As it nearly does when the hurricane hits. Each of the characters suffers a kind of Dark Night during the prolonged storm sequence, but the greatest glory in it goes to the lady above, the incomparable Claire Trevor. She plays Gaye Dawn, a faded nightclub chantoozie whose name at first seems a cruel joke - until, in the end, it becomes prophetic, for despite her desperate, destructive love for Robinson, her dipsomania, and her essential foolishness (summarized brilliantly by the tacky jewelry she wears like some sort of penance for getting older) she saves the day, and brings a happy morning after the storm.
So that was the good half of our impromptu double feature. When I saw that the next movie was the 1976 A Star is Born, I was kind of jazzed. I'd never seen it, believe it or not, as it came out just before I could have been allowed to see what was widely believed to be a racy film, and then its critical drubbing more or less removed it from consideration.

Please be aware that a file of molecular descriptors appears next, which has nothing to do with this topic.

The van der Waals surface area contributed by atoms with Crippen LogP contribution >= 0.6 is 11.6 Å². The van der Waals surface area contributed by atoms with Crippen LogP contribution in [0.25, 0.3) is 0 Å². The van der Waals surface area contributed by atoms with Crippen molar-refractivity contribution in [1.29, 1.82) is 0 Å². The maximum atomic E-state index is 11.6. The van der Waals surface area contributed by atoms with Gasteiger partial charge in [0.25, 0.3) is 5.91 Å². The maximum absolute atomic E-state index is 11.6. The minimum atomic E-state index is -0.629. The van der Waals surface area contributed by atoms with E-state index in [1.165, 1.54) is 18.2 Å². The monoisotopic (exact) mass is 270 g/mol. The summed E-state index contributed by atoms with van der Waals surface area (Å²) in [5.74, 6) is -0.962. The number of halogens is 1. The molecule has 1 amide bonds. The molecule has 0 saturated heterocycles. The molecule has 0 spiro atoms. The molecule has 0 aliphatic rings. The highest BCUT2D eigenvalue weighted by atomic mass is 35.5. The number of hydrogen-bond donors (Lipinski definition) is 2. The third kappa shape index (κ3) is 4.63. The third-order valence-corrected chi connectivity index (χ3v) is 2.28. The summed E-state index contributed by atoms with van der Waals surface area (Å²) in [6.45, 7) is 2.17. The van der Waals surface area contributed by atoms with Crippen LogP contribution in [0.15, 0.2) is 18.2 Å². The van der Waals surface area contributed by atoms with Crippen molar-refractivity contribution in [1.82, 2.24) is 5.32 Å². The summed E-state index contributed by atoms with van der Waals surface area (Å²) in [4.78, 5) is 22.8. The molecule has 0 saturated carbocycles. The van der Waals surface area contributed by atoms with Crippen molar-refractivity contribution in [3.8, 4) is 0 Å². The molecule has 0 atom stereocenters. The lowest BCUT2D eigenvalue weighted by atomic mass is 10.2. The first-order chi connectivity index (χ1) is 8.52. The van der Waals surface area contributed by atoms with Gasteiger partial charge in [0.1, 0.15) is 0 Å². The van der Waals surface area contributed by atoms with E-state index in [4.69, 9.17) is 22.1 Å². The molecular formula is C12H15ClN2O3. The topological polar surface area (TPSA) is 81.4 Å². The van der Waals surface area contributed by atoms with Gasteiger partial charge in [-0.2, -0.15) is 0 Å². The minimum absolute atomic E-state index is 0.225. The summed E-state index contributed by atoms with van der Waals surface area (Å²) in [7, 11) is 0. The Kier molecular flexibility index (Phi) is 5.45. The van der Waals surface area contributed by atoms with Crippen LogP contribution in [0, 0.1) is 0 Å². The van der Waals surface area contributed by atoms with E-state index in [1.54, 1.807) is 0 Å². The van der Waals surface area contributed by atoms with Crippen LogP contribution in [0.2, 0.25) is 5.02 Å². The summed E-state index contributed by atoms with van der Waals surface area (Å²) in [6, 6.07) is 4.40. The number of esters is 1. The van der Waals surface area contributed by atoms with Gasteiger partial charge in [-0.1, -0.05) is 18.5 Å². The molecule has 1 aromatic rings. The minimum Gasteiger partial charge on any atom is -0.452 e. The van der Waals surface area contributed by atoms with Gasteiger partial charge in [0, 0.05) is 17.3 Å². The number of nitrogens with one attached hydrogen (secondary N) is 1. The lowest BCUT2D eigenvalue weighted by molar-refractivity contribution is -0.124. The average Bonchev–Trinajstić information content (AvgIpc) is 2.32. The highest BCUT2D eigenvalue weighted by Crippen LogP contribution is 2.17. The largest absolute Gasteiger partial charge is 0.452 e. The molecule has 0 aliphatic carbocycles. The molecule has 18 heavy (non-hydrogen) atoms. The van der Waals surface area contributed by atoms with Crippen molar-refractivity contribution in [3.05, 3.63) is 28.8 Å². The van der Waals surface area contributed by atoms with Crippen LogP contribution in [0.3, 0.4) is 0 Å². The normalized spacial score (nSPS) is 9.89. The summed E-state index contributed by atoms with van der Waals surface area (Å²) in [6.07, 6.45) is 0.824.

I'd like to report that I found it to be a lost gem, a worthy fellow for the versions by Constance Bennett, Janet Gaynor, and Judy Garland. It's not. It's not dreck, exactly, but it's awfully close. No, I take that back - it is dreck: endlessly long, excruciatingly paced, laughably staged, portentous and pretentious and utterly humorless. It's hard to imagine that only four years separate the Barbra who was so effortlessly Judy Maxwell in What's Up, Doc? and the impassive, self-enchanted creature who walks through A Star is Born like it was a series of wardrobe stills for its misbegotten fashions (she spends what seems like hours in a knee-length white cardigan-over-bell-bottoms that made me want to throw things at the screen, while material success is represented by a series of increasingly flashy gypsy-style outfits that Rhoda Morgenstern wouldn't have been caught dead in with her eyes gouged out). And let's not even start on Kris Kristofferson and how very much he looks like he'd rather be anywhere else, or the pointless series of cartoon bit parts for people like Gary Busey as a manipulative manager or the two unfortunate actresses who play Barbra's first-reel pals, whose roles are so exiguous that they are billed only as One and Two. They're black, you see; fledgling-star Barbra's in a group with them. It's called the Oreos. Get it? That, in fact, is the high point of funny in A Star is Born. I rest my case.